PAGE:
Moving is always a difficult and trying experience, but it can be even more so if you are helping your parent transition to an assisted living community.
Many seniors have lived in their homes for decades and are sad to leave their old, comfortable trappings behind even if it is in their best interest to enter an environment that provides supervision and assistance. Your parent will probably be nervous and may even be fearful of a new environment. It will be hard for them to give up their old possessions and leave all the friends and neighbors they are used to. You can make their move a little bit easier by taking an active role in the transition.
Put the move in a positive light, explaining all the new services and benefits that your parent will be getting and all the new people they will get to meet. If possible, it helps to move sentimental possessions into the new place so that your parent will have some familiar things in their new home.
Give your parent plenty of time to say goodbye, and stay close after the move. If you can, spend time with your parent in the first weeks after the move, and see if you can help introduce your parent to the staff and other members in the community. The more friends your parent makes, the more they will gain comfort in their new assisted living community.
It also helps to be communicative with the facility managers, letting them know what types of activities and entertainment your parent enjoys and what routine they were used to in their previous situation. This way, the staff can try to be as accommodating as possible.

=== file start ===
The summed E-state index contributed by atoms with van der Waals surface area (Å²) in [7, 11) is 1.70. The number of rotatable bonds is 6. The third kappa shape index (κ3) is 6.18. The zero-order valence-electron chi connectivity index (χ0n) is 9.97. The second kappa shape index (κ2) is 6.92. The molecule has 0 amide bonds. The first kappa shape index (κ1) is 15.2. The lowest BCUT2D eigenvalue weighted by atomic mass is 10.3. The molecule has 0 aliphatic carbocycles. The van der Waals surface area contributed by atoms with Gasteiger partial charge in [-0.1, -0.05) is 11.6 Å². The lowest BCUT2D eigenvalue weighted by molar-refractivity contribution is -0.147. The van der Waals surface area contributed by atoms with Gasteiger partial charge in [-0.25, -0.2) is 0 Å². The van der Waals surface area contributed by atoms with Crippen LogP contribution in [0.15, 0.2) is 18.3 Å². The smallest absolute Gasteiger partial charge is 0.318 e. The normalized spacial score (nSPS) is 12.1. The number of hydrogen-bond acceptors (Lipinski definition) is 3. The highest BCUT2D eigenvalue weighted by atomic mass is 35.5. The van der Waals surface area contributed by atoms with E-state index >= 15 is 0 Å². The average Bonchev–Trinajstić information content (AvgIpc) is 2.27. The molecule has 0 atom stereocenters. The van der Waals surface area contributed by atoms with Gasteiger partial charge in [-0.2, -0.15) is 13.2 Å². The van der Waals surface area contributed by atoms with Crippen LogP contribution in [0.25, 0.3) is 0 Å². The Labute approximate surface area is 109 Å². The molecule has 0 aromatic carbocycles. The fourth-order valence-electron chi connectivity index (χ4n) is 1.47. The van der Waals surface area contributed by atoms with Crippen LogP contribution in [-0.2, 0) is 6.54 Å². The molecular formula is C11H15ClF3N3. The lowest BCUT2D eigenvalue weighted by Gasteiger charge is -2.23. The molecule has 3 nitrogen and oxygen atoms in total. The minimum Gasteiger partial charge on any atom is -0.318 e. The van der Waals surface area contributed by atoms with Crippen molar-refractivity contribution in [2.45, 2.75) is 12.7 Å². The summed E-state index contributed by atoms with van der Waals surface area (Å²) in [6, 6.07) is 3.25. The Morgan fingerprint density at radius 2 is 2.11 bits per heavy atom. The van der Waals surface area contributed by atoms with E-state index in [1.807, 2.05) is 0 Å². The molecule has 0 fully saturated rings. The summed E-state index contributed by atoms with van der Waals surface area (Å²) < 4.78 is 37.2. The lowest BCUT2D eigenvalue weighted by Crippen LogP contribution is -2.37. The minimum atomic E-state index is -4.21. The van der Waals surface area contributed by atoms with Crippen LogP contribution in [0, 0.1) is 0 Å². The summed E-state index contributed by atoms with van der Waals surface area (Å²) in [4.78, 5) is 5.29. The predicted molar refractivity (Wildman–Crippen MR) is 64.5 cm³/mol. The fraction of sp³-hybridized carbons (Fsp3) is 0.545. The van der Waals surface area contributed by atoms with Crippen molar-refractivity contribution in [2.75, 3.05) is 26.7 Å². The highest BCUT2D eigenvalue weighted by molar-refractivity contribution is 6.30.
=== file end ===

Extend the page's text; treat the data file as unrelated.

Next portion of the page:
Listen to your parent. If they have complaints about the facility that are easily fixable, let the staff know.
Some parents may feel like moving into an assisted living community is akin to abandonment by their children and family. This is why it is important to stay close and let your parent know that you are still very available.
In most cases, the biggest contributor to comfort is time. Your parent may be uncomfortable and unhappy after the transition to assisted living due to the strange environment, but with time they will make friends, adopt a new routine and begin to appreciate all the new benefits of their facility.
In a small amount of cases, the assisted living community just isn’t a good fit for your parent. In these situations, it is possible to move your parent into a better environment. We strongly suggest calling a placement specialist at Care Placement to learn about other placement options if your parent is unhappy in their current assisted living community. To speak to a placement specialist, give us a call at (619) 660-8814.